Mezzanine Debt, which has been around for over 30 years, is most commonly used by companies for acquisitions, recapitalizations, management and leveraged buyouts and in some cases to further growth expansion projects. One of the primary reasons for the rising popularity of mezzanine financing is its easily adaptable capital structure to suit both the lender and the borrower.
Types of mezzanine structures
Typically, mezzanine financings are completed through a variety of different structures, which are based on the specific objectives of the transaction and the existing capital structure in place at the company. In most cases, the basic forms used in are subordinated notes and preferred stock, with specialist mezzanine investment funds, looking for a certain rate of return, which can come from four sources listed below. (It is important to keep in mind that each individual security can be made up of any one of the following or a combination of two or more.)
- Cash interest
- PIK interest
- Participation payout
In a cash interest structure a periodic payment of cash based on a percentage of the outstanding balance of the mezzanine financing is taken. The interest rate used for such a structure is either fixed throughout the term of the loan or is floating based on LIBOR or other base rates.
In most cases, mezzanine deals along with the typical interest payment associated with debt, also includes an equity stake in the form of attached warrants or a conversion feature, similar to that of a convertible bond. However, ownership as a debt structure is never used alone but is always used along with either cash interest or PIK interest and in some cases both.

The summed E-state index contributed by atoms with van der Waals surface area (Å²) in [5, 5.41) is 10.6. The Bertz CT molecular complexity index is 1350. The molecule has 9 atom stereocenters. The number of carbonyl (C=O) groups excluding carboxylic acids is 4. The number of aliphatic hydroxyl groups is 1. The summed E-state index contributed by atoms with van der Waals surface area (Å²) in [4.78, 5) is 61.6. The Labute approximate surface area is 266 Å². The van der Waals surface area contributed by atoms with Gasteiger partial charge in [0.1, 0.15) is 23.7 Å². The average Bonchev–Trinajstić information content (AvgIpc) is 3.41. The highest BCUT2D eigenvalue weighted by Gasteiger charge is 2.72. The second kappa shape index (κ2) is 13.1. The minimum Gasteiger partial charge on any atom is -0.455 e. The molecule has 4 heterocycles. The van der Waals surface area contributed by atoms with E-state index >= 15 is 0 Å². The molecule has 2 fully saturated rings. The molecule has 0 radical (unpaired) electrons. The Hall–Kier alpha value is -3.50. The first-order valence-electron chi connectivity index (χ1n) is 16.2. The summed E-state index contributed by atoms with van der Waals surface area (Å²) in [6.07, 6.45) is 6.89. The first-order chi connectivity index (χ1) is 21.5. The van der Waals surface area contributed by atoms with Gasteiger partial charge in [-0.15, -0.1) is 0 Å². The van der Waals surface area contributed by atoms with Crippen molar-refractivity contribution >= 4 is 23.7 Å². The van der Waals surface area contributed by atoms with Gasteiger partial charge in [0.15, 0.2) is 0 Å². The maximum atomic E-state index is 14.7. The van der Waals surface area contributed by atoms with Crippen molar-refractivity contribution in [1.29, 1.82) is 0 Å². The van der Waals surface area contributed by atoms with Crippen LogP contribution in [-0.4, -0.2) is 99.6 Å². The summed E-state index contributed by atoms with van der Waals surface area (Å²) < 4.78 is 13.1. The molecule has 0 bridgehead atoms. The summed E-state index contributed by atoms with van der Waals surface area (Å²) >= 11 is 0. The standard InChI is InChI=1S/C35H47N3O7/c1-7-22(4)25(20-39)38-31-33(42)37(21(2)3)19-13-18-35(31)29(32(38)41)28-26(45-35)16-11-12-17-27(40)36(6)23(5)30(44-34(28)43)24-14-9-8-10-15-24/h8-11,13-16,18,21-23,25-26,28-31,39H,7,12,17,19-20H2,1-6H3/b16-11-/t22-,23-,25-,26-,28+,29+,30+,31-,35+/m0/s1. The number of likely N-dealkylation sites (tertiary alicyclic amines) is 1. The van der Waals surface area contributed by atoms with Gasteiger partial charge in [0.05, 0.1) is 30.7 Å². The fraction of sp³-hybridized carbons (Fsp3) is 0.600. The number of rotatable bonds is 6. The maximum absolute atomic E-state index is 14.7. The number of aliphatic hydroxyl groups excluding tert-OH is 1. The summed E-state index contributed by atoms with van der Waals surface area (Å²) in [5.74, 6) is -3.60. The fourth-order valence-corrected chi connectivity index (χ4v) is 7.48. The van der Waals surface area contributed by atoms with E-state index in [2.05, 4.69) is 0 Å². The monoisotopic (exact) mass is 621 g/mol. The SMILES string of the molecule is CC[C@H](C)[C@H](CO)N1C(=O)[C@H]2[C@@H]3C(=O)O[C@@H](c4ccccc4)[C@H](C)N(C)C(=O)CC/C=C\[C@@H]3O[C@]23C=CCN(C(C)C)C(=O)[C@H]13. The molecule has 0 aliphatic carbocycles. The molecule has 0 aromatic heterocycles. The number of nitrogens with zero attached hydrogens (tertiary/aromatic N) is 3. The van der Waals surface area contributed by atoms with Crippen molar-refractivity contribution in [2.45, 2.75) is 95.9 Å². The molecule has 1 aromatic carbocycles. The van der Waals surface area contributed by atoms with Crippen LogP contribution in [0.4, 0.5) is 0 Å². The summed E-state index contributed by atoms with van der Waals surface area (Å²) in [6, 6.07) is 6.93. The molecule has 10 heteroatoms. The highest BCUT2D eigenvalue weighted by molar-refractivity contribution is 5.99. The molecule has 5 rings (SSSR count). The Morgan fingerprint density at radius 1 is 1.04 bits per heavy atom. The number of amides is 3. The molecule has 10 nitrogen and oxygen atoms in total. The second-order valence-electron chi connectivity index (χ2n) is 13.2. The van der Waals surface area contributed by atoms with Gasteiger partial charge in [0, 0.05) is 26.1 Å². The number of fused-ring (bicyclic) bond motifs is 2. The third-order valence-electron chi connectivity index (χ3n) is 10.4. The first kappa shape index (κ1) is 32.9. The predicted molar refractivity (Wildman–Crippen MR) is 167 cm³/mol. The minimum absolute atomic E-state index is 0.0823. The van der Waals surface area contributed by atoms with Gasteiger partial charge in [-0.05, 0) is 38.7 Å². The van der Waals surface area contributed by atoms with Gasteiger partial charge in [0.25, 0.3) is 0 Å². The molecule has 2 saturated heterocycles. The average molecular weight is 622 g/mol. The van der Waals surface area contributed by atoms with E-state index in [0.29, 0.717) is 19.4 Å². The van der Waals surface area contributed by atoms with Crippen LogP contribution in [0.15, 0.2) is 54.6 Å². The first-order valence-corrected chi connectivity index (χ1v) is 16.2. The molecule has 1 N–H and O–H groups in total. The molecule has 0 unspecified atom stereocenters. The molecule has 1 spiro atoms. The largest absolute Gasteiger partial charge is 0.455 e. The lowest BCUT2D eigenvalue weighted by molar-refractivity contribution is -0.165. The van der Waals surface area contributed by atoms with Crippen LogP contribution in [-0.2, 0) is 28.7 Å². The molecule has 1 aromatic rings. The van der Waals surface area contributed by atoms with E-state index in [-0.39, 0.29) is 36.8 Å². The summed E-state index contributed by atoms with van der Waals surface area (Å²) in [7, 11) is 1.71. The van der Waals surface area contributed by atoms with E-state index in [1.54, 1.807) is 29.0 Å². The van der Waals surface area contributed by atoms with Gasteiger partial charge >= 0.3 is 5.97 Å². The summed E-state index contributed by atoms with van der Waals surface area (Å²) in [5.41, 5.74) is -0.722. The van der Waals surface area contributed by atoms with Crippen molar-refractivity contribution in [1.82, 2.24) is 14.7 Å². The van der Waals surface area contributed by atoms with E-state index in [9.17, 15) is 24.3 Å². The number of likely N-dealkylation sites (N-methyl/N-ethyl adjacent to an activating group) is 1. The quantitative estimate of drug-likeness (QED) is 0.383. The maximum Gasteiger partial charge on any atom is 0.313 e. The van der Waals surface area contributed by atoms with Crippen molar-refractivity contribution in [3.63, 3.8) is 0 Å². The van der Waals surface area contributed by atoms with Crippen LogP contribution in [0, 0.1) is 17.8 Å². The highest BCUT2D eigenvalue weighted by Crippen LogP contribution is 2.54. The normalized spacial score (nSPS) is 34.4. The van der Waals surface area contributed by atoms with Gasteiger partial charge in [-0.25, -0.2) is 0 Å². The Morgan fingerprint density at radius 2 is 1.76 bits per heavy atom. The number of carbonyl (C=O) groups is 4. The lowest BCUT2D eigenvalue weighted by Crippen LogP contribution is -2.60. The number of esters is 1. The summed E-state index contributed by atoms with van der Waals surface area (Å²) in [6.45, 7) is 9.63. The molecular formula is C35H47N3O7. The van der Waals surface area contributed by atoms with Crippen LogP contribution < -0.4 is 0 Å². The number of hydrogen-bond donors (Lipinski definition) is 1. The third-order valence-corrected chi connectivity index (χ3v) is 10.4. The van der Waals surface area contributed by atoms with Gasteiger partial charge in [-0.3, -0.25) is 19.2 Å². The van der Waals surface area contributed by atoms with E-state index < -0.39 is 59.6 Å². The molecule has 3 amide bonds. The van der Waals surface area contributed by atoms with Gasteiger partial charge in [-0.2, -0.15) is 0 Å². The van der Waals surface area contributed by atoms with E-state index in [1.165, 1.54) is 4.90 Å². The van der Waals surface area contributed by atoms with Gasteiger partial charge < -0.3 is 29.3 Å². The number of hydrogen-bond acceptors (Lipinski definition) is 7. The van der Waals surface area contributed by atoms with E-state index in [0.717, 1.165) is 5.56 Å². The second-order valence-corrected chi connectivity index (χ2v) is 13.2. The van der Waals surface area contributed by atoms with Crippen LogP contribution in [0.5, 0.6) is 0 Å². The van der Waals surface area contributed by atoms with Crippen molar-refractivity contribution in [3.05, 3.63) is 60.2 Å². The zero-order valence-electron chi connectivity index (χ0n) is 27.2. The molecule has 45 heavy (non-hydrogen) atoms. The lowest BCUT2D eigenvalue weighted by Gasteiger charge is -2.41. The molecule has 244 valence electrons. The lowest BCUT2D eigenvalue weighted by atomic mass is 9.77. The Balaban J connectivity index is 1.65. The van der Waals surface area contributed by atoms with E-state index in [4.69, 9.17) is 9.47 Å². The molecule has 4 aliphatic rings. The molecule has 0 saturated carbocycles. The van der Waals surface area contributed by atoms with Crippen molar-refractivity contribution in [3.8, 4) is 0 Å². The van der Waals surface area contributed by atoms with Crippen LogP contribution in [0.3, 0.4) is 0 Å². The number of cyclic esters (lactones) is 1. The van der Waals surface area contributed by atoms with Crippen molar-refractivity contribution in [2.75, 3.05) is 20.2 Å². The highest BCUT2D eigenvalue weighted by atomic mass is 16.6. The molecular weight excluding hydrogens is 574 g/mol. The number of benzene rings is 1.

PIK interest, which stands for ‘Payable in kind’ interest is a periodic form of payment in which the interest payment is not paid in cash but rather by increasing the principal amount of the security in the amount of the interest. This is best explained by an illustration. For a $100 million bond with an 8% PIK interest rate there will be a balance of $108 million at the end of the period without having paid any cash interest.
A fairly rare occurrence in a mezzanine deal, the lender may take an equity-like return in the form of a percentage of the company’s performance instead of equity. This will be measured by total sales, profits or EBITDA as a measure of cash flow.
Importance of structuring in mezzanine financing
While structuring a mezzanine security, it is of vital importance that the company and lender work together to avoid burdening the borrower with the full interest cost of such a loan. Since mezzanine lenders generally seek a return of 14% to 20%, the right structure helps in achieving this return through means other than simply cash interest payments. Furthermore, mezzanine financings can be made either at the operating company level or at the level of a holding company (also known as structural subordination). In a holding company structure, (with no operations and hence no cash flows), the structural subordination of the security and the reliance on cash dividends from the operating company introduces additional risk and typically higher cost. However, this can work out as an advantage as to how much a company can borrow, since the debt at the holding company level is not normally included in assessing the leverage or coverage ratios.
It is always preferable for companies seeking mezzanine financing, to seek the services of an expert financial advisor with previous experience in mezzanine finance and with access to a strong mezzanine lender platform.